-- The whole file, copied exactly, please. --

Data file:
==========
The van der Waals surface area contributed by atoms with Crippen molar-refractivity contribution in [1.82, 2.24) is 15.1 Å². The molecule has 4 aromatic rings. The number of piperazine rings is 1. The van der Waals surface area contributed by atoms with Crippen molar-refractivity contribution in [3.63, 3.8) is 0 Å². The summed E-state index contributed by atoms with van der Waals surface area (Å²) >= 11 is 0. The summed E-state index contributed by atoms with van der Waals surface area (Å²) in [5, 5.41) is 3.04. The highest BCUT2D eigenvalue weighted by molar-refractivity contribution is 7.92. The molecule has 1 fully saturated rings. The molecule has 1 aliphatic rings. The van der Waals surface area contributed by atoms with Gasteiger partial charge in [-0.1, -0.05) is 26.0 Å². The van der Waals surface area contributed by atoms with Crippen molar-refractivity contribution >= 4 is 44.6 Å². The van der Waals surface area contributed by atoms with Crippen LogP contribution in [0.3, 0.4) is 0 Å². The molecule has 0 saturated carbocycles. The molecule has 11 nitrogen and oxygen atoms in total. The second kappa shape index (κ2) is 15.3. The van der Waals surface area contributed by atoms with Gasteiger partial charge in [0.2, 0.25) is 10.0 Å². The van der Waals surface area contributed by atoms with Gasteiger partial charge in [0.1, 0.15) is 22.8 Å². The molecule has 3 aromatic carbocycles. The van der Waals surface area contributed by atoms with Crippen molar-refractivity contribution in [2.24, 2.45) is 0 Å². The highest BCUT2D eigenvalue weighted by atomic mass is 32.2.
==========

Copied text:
The van der Waals surface area contributed by atoms with Crippen molar-refractivity contribution in [1.82, 2.24) is 15.1 Å². The molecule has 4 aromatic rings. The number of piperazine rings is 1. The van der Waals surface area contributed by atoms with Crippen molar-refractivity contribution in [3.63, 3.8) is 0 Å². The summed E-state index contributed by atoms with van der Waals surface area (Å²) >= 11 is 0. The summed E-state index contributed by atoms with van der Waals surface area (Å²) in [5, 5.41) is 3.04. The highest BCUT2D eigenvalue weighted by molar-refractivity contribution is 7.92. The molecule has 1 fully saturated rings. The molecule has 1 aliphatic rings. The van der Waals surface area contributed by atoms with Gasteiger partial charge in [-0.1, -0.05) is 26.0 Å². The van der Waals surface area contributed by atoms with Crippen molar-refractivity contribution >= 4 is 44.6 Å². The van der Waals surface area contributed by atoms with Crippen LogP contribution in [0.3, 0.4) is 0 Å². The molecule has 0 saturated carbocycles. The molecule has 11 nitrogen and oxygen atoms in total. The second kappa shape index (κ2) is 15.3. The van der Waals surface area contributed by atoms with Gasteiger partial charge in [0.2, 0.25) is 10.0 Å². The van der Waals surface area contributed by atoms with Gasteiger partial charge in [0.1, 0.15) is 22.8 Å². The molecule has 3 aromatic carbocycles. The van der Waals surface area contributed by atoms with Crippen molar-refractivity contribution in [2.24, 2.45) is 0 Å². The highest BCUT2D eigenvalue weighted by atomic mass is 32.2.